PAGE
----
When contemplating truth, it’s often viewed as the ‘right path’ or ‘guiding life’s true teachings’ and many world religions aim to convey this.
During Saturday evangelism in central London, a common phrase is used when engaging with those exploring religions or acknowledging the Creator with unclear beliefs. The phrase goes, ‘Choosing a religion should be based on clear evidence for an eternal future. If the Creator loves us, it’s right for Him to reveal Himself. If He exists but remains hidden, belief is unnecessary. Comparing major religions, Christianity boasts the most credible historical evidence.’ This supports the evangelist’s proclamation of Christianity’s solid historical foundation.
Truth, contrary to common perception, isn’t just knowledge or enlightenment but Jesus Christ himself, as he stated, “I am the way, the truth, and the life” (John 14:6). It is not a special essence or teaching but a living character.
Since the Bible is a book that testifies to Jesus Christ (John 5:39), we are not merely scholars studying the book but individuals seeking to know and follow the person it points to—Jesus Christ. Thus, Paul says, “That, however, is not the way of life you learned when you heard about Christ and were taught in him in accordance with the truth that is in Jesus.” (Ephesians 4:20-21).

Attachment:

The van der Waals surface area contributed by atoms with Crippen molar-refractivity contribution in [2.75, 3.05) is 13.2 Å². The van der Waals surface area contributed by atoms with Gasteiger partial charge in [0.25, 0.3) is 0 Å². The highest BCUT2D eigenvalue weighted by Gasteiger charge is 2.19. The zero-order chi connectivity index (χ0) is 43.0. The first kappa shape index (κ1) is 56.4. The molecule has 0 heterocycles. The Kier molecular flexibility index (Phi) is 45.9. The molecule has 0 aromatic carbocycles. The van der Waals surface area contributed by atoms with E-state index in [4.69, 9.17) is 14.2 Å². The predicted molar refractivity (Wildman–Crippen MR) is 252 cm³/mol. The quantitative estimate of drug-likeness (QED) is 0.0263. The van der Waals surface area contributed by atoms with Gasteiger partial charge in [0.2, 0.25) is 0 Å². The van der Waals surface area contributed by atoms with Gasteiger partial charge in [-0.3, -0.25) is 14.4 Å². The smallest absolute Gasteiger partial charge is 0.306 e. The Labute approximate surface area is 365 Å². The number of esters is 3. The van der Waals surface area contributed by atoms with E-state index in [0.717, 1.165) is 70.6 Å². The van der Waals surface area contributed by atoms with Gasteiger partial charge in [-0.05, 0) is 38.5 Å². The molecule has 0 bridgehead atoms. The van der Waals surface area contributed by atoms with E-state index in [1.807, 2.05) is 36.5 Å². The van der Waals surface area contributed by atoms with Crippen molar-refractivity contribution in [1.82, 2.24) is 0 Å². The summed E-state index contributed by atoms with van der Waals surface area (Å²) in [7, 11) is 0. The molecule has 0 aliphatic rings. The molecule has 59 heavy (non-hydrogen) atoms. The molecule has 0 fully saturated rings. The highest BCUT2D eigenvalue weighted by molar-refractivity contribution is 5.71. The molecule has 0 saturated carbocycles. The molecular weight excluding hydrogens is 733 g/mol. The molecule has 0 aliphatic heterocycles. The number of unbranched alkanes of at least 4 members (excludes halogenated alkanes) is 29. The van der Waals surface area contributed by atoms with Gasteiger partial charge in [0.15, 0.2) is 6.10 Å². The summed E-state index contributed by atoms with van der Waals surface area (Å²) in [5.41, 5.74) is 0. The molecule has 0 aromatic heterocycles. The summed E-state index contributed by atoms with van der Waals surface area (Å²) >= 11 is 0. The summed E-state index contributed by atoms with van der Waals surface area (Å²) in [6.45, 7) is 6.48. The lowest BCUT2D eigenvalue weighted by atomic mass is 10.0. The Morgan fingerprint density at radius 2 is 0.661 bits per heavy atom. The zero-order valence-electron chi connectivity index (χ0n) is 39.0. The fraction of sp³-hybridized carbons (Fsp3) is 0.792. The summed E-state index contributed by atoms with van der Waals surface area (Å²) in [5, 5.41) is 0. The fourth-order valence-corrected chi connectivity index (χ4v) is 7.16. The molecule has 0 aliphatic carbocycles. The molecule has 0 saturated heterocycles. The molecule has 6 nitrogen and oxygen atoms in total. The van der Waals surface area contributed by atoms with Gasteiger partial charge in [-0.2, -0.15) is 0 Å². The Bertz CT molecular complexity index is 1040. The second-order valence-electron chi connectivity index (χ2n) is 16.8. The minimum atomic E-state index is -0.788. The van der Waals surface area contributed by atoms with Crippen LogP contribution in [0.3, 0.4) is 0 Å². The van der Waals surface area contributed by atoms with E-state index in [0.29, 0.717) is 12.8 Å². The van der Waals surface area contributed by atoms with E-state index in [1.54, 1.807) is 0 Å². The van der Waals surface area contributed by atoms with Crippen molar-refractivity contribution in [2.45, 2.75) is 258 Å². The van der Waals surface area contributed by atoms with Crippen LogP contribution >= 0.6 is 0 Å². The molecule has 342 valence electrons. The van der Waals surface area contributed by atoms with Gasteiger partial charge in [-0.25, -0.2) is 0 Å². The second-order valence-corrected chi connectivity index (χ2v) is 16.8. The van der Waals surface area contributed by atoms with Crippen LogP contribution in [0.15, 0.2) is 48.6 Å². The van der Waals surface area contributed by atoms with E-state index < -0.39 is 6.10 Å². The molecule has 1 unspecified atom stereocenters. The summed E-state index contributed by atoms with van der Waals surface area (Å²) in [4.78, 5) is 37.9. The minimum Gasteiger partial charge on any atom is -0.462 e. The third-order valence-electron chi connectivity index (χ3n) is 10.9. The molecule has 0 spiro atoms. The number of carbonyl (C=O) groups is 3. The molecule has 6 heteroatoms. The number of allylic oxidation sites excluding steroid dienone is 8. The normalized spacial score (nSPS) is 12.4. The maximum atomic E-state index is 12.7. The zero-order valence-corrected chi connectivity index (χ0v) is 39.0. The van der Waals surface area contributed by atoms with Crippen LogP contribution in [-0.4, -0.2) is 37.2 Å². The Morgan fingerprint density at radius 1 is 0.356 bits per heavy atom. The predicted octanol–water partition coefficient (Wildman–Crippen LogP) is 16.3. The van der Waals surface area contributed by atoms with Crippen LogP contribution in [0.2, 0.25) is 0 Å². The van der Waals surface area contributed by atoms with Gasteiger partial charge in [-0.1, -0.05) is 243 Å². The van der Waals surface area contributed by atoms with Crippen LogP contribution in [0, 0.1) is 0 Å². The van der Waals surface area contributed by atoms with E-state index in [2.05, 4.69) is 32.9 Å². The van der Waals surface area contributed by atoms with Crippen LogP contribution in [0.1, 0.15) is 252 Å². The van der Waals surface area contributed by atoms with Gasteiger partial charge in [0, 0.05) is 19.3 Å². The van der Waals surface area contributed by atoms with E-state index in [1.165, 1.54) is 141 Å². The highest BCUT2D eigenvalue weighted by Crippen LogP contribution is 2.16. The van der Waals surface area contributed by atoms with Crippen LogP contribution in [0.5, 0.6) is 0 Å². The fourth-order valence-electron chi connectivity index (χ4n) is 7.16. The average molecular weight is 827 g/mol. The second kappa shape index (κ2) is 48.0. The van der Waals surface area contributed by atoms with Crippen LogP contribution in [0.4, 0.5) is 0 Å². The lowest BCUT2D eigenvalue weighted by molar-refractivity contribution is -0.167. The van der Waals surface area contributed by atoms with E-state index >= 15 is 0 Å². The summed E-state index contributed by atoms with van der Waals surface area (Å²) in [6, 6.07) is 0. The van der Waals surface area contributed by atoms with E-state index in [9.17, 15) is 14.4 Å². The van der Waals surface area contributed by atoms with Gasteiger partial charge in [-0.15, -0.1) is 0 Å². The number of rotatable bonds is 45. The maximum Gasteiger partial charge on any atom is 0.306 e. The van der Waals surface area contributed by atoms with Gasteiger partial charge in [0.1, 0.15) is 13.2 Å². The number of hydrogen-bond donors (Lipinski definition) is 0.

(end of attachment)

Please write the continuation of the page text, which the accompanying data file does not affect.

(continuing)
Vision also similar. When thinking about vision, it is often considered as the ministry and goals one aims to achieve in the future. Therefore, those in the uncertain period of youth, faced with various choices, tend to be interested in vision. Surprisingly, the answer to this is simple.
“I have found David son of Jesse, a man after my own heart; he will do everything I want him to do.” (Acts 13:22). When God met David, it was because he was a man after God’s own heart, and through him, God said He would fulfill what David wants to do. According to this statement, your vision for the future depends on your relationship with God. Therefore, vision is not information about your future but loving the character of God-and living a holy life before that God!
In the end, both truth and vision are not knowledge or information but a living character. That is why people who fall far short of the world’s standards still have hope. “But God chose the foolish things of the world to shame the wise; God chose the weak things of the world to shame the strong. God chose the lowly things of this world and the despised things—and the things that are not—to nullify the things that are” (1 Corinthians 1:27-28).
Truth and vision are about seeking God and drawing near to Jesus Christ here and now, living in companionship with Him.